Walmart and IBM

Last year IBM together with 9 other companies including Walmart began testing their blockchain based initiative, looking to be able to track food through its supply chain.

Named ‘The Food Trust Blockchain” their main goal is to improve the companies’ ability to trace food related outbreaks more quickly and to identify issues involved with the recall of certain produce from certain batches. Being able to trace a bad food source in a matter of seconds rather than days vastly improves the chances to limit how far the bad produce can reach and how long an outbreak can last for.

Earlier this year, Walmart announced that is able to use blockchain in its live produce business, helping track farm to table in an efficient and highly transparent way which will not only reduce costs and subsequently food prices but it also gives peace of mind to the consumer, who will know exactly what they are eating and where it has come from.


While a same-day courier service isn’t a new phenomenon, same-day delivery in retail and from the high street is still a relatively new link in the supply-chain. Despite that, it is already a massive market with a vast amount of major companies spanning many industries already offering a same day service, at a premium for the consumer.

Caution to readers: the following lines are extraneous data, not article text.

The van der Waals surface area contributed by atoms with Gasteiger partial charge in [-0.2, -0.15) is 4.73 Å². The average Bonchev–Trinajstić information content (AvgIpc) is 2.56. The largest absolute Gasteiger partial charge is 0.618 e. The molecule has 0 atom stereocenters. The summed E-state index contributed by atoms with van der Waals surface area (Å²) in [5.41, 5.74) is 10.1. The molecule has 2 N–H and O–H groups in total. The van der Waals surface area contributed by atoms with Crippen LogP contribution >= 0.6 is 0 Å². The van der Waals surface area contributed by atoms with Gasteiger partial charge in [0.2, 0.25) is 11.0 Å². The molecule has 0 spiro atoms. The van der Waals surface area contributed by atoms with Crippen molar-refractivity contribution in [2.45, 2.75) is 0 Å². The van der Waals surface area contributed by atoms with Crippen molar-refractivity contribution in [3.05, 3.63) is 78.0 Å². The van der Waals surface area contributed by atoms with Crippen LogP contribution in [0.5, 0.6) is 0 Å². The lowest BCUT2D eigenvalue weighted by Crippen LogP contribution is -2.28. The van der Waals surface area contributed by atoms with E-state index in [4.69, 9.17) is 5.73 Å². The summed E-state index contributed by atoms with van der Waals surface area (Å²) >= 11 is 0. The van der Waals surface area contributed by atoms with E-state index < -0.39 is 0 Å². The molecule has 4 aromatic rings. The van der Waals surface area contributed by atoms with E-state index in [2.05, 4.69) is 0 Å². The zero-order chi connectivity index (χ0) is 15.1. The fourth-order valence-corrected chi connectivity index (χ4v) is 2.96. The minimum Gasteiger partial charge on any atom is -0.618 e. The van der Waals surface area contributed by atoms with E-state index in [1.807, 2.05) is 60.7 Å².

Volt Technology have built a decentralized same-day delivery platform based on blockchain to not only compete in the same-day market but to also compete with the next day market too.

By having delivery messengers work for themselves via the VOLT platform, packages, documents, food or merchandise can be delivered P2P with the middleman cut out almost completely.

Next day delivery typically uses the Hub and Spoke method, whereby same city/region deliveries would be sent to a central hub, probably outside the city, only to be delivered back to the same location the following day.

VOLT’s platform will mean the need for a central hub is completely negated which is great for the environment thanks to less space being taken up by sorting hubs and less traffic moving the packages around.

Using AI, VOLTs platform will also be able to offer new jobs to messengers already on a similar route or on the way back from where they are going, massively increasing efficiency.

By taking out the middlemen, VOLT’s service will be a cheaper than others out there, meaning independent businesses will be able to compete with some of the big boys and not have to lose out on profit to do so.

VOLT will use blockchain to secure both the messengers and consumers data, to make tracking packages more reliable and nearly instantaneous and to ensure an efficient process is in place that will benefit the environment and also society in general.


Blockchain is nearly limitless in terms of its applications but there are some areas where there is a clear and necessary need for the kind of change that blockchain can offer.

Logistics and the movement of goods is one of those areas and we are hopefully not far off seeing some of these applications in the real world making a difference.